Moving the Ancient Boundary Stones Whilst Burying Some Talents

There is a cost to holding inside yourself a good thing the Lord has given you to share with others.  What was meant to foster flourishing life and prosperity to the world and even nourish your own soul  brings inward putrification instead. It also makes  a flickering flame of your Spirit. You were meant to fan some flames, and instead you become yourself that smoking flax, that growing darkness. This irony is great.

English: Cover of Birth Control Review magazine

We must beware of refusing the Lord. Like the ‘child-free’ Christians who have buried in their consciences the Creation Mandate of Genesis 3,  who are alluded to in Kathleen Nielson’s essay at the Gospel Coalition.  Who have buried in their consciences a clear word of the Lord, as Paul writes in Romans 12:1-2 , urging us to “offer up our bodies a living sacrifice, holy and acceptable to the Lord” — and I don’t think Paul made an emendation anywhere excising the reproductive organs from this appeal –and  we refuse this spiritual service to the one who paid the ultimate price for our souls at great cost to ourselves, and risk a growing darkness  in our lives.  We  also conform ourselves to the pattern of this world.  Child-frees say it is a hard God  who demands them to bear children when circumstances are so limited — and such a hard master is not the kind of God they serve! They picture childbearing the way Margaret Atwood does, in “The Handmid’s Tale.”

But the God I serve does not rule such a dystopian kingdom. Yes, the Lord gives to each of his servants a different measure of talents and gifts –and in a corresponding way, a differing number of children — and  some of his servants who grieve that they are unable to bear children, he sometimes grows their their families by adoption, and to these I am not speaking  at all — if you decide not to adopt, Romans 14 certainly applies to you. If God gives you liberty then in your childless state to devote yourselves completely to missions or even serving children in the worst of circumstances, be free! Matthew Henry says of these kinds of servants’ and thir freedom,”Hast thou faith? It is meant of knowledge and clearness as to our Christian liberty. Enjoy the comfort of it, but do not trouble others by a wrong use of it.” Those servants  so disappointed by their childless state should not morph themselves into the unbiblical category of ‘Childfree’ — there would be less confusion and consternation when that connubial state is rightly condemned as unscriptural.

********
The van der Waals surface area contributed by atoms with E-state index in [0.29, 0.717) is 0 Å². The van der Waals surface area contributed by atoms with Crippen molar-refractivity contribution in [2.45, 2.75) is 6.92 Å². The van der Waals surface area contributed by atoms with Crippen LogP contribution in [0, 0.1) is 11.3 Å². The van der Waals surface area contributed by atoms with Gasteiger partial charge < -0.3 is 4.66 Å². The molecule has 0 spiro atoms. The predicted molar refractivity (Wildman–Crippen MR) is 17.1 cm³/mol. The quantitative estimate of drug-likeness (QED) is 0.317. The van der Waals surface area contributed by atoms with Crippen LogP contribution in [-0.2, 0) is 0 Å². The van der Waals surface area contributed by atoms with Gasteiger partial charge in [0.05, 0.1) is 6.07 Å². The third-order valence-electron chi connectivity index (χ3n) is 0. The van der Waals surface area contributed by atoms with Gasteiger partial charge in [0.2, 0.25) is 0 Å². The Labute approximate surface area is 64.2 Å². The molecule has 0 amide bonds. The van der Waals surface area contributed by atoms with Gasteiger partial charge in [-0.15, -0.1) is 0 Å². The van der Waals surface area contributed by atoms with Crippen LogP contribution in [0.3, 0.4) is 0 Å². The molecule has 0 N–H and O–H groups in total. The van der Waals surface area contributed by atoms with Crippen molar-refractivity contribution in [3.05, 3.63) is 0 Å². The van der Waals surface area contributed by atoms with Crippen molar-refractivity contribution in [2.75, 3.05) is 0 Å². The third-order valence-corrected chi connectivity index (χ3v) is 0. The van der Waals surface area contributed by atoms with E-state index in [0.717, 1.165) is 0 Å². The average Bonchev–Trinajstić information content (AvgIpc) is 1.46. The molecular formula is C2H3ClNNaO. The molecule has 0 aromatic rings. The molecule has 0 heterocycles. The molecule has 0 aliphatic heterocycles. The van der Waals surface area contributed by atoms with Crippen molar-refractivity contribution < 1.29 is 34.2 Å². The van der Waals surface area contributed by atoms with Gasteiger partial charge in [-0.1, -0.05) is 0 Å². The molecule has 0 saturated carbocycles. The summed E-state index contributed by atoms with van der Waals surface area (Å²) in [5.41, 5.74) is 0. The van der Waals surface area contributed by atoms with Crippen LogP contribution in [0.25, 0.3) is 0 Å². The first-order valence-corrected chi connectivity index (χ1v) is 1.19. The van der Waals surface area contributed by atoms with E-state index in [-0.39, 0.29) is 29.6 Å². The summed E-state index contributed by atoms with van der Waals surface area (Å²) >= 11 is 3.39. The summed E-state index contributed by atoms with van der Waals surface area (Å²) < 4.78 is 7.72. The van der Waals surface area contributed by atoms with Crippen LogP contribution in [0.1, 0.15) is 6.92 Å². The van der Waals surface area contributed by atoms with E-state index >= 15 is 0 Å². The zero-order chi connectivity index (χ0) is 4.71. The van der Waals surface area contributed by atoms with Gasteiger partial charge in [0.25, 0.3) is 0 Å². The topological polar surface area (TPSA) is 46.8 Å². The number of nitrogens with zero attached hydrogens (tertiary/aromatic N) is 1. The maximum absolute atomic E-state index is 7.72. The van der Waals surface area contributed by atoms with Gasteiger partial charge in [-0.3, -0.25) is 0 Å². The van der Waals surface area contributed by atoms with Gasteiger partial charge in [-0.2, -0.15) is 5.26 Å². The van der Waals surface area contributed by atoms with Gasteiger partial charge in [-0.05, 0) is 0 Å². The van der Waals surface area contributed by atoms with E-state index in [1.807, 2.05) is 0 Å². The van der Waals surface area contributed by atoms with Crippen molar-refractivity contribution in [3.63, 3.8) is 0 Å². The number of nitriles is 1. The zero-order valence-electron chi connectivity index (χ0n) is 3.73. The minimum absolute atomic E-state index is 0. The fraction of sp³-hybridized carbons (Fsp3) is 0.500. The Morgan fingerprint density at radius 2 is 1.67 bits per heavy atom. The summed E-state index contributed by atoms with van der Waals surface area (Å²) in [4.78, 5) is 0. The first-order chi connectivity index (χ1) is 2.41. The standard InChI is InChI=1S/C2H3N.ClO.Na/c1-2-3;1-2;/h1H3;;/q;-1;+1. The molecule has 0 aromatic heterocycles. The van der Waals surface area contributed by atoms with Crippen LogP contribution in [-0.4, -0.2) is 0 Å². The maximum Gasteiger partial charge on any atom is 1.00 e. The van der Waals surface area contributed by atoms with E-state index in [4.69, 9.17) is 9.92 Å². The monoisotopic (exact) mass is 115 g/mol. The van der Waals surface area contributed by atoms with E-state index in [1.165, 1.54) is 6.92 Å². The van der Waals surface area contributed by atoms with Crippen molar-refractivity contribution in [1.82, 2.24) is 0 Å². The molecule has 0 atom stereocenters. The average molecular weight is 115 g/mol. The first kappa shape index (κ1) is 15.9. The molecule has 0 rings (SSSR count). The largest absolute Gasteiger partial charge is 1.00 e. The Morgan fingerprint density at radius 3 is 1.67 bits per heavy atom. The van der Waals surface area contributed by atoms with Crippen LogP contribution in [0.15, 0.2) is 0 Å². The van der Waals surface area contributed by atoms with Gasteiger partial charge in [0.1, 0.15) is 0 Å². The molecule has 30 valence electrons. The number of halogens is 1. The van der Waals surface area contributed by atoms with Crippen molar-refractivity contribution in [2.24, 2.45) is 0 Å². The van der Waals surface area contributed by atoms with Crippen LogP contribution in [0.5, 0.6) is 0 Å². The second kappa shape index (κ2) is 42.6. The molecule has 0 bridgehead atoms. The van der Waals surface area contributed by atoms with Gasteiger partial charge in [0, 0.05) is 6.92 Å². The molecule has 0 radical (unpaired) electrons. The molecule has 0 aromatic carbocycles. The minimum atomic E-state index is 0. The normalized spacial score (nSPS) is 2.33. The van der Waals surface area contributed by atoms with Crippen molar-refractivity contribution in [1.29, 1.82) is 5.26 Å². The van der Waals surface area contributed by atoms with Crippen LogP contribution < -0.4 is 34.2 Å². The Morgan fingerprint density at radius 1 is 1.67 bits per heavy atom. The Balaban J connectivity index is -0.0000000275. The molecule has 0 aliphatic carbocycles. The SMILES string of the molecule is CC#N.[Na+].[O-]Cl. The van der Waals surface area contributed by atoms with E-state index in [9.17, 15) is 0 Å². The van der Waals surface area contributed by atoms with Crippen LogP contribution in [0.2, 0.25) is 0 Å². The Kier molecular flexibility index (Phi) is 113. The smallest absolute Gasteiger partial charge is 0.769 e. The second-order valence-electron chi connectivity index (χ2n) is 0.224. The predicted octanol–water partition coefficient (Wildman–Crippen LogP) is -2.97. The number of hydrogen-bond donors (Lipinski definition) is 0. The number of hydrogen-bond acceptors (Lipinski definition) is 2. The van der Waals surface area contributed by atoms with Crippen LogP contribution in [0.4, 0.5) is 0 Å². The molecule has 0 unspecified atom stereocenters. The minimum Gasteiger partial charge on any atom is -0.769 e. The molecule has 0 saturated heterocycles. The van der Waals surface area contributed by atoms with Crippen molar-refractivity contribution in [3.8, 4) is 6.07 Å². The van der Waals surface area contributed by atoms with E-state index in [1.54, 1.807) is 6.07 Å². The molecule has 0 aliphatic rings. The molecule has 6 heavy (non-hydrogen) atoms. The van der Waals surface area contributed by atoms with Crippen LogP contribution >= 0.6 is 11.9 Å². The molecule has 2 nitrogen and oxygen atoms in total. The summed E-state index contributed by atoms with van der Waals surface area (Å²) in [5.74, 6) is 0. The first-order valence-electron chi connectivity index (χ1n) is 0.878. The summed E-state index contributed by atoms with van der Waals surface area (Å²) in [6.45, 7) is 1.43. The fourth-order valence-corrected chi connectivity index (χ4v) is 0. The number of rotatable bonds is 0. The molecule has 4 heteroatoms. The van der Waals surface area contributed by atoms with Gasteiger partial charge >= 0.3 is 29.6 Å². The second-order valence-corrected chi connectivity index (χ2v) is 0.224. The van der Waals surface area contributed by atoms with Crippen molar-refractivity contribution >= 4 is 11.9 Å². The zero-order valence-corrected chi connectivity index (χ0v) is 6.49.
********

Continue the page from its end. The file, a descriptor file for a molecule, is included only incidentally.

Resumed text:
These newly branded ‘Childfree’s’ face the prospect of bearing children in difficult circumstances —  a world that is in turmoil,  a bad economy, their own history of mental illness … so they dispense with the whole business  out of fear, and they put an end to their fertility. But fear is not faith, and whatever is not of faith is sin. (Again, if you have faith that your circumstances are excusing you from this kind of investment in childrearing, such as the risk of death to a mother, Romans 14:23 certainly applies to you! And we are not  to judge another’s servant.)  Even in the most difficult cases of childbearing, it is best to believe this business is the Lord’s prerogative, it is the Master who gives, or takes away or closes the womb — we must not constrain it ourselves.  It is not our place to decide where we invest,  and the manner of  business we do for Him. He says “go” and we go.

But increasingly, Christian couples are simply selfishly refusing to invest at all in the messy business of  childbearing. They are burying their talents with a clean conscience. They call themselves “child-free Christians.” And since  Jesus himself was child-free, so they too are freeing themselves from any encumbrance to full ‘missional’ living. They reason that they are just following in the footsteps of the Master! Another way they  rationalize their disobedience is by twisting the plain meaning of Malachi 2:15,

“Did he not make them one, with a portion of the Spirit in their union?